A lot people are confused by full fiscal responsibility (FFR), what it means, how long it would take to implement and how it would impact on Scotland’s fiscal deficit. I want FFR largely as I think that the more localised the decision making within an economy and society, the more beneficial the decisions made will be. These benefits will “trickle up” to a more advantaged national economic performance. The best way to run the UK is to move towards increased devolution and federalism; each region and nation reaching the optimum level of devolution and independence for their region’s wellbeing. If Scotland then chose independence, then the UK currency zone and common market becomes a confederation, like the best bits of the European common market.
However, it seems that everyone has a different definition of FFR and most describe full fiscal independence – something you can’t actually have within a union. We know what national independence is, it’s a pretty simple concept.That is why a national independence settlement could be arrived at in two years, but maximum devolution will take much longer to work out and requires a staged implementation.
There is no example of full fiscal independence and differing economic approaches within a national union that would be unworkable. A federal system would involve maintaining a system of fiscal stabilisation between regions, for example, if the North East of England suffered significant economic problems that required increased spending and an increased deficit as shown in the regional accounts. No one would describe that fiscal transfer as a subsidy, it would just be part of the natural UK fiscal stabilisation required. Scotland is still part of the UK so if it generates a surplus, that surplus is not Scottish and any deficit is not the sole responsibility of the Scottish tax base. This makes fiscal devolution more complex, firstly as FFR should allow Scotland to try out localised bespoke policies to increase economic and revenue growth and over time improve the deficit as a percentage of GDP. In the first few years under FFR it is likely that the Scottish deficit in cash terms will grow (that’s a good thing, as we would be investing in growth) but in the medium term increased growth and tax revenues would mean the deficit equalises (possibly 3-5 years dependent on policies) with the UK deficit and then in the longer term, 5-10 years, disappears far more quickly than the rest of the UK. Having in this scenario reached a fiscal surplus more quickly than the rest of the UK through FFR, Scotland still being part of the UK will have to, at least in part, make fiscal transfers to the rest of the UK and in the meantime the UK would, in part have had to make fiscal transfers to Scotland.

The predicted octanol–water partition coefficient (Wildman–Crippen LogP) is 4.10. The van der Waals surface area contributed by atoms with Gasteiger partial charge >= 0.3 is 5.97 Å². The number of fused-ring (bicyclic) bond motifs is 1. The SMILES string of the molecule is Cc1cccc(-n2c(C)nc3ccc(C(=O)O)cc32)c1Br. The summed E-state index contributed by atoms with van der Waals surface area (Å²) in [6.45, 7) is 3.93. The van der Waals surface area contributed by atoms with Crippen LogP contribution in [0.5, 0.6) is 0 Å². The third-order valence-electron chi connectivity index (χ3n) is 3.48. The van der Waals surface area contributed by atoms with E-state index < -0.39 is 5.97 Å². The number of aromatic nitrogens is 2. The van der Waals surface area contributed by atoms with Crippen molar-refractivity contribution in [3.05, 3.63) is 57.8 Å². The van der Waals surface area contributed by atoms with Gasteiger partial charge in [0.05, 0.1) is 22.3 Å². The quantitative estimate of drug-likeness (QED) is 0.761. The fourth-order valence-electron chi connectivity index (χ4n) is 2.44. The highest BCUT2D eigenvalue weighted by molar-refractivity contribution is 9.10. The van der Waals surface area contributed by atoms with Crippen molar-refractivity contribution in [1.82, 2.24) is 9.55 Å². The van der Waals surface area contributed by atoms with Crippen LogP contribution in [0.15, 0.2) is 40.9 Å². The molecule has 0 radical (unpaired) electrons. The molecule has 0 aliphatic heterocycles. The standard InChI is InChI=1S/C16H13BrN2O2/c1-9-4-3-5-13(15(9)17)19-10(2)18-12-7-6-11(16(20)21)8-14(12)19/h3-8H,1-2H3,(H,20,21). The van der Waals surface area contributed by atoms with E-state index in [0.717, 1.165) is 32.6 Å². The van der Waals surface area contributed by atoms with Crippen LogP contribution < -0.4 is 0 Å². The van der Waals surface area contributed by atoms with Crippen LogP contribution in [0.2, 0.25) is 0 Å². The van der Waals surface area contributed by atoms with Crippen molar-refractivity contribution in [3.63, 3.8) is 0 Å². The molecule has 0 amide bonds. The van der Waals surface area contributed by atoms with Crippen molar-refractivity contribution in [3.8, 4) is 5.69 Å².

Westminster doesn’t want Scotland to have a sensibly defined system of maximum fiscal devolution to the point of no detriment to Scotland or the rUK. With an austerity committed Westminster majority and an invest for growth committed Holyrood majority, we would create an A-B test between two mutually exclusive economic belief systems. If invest for growth worked in Scotland and austerity slowed the rUK economy so that the UK’s deficit began to deepen again, then not only would the union be dead but so would the whole neo-classical economic approach, an end to trickle down economics and the near religious belief private sector hegemony in economic thinking.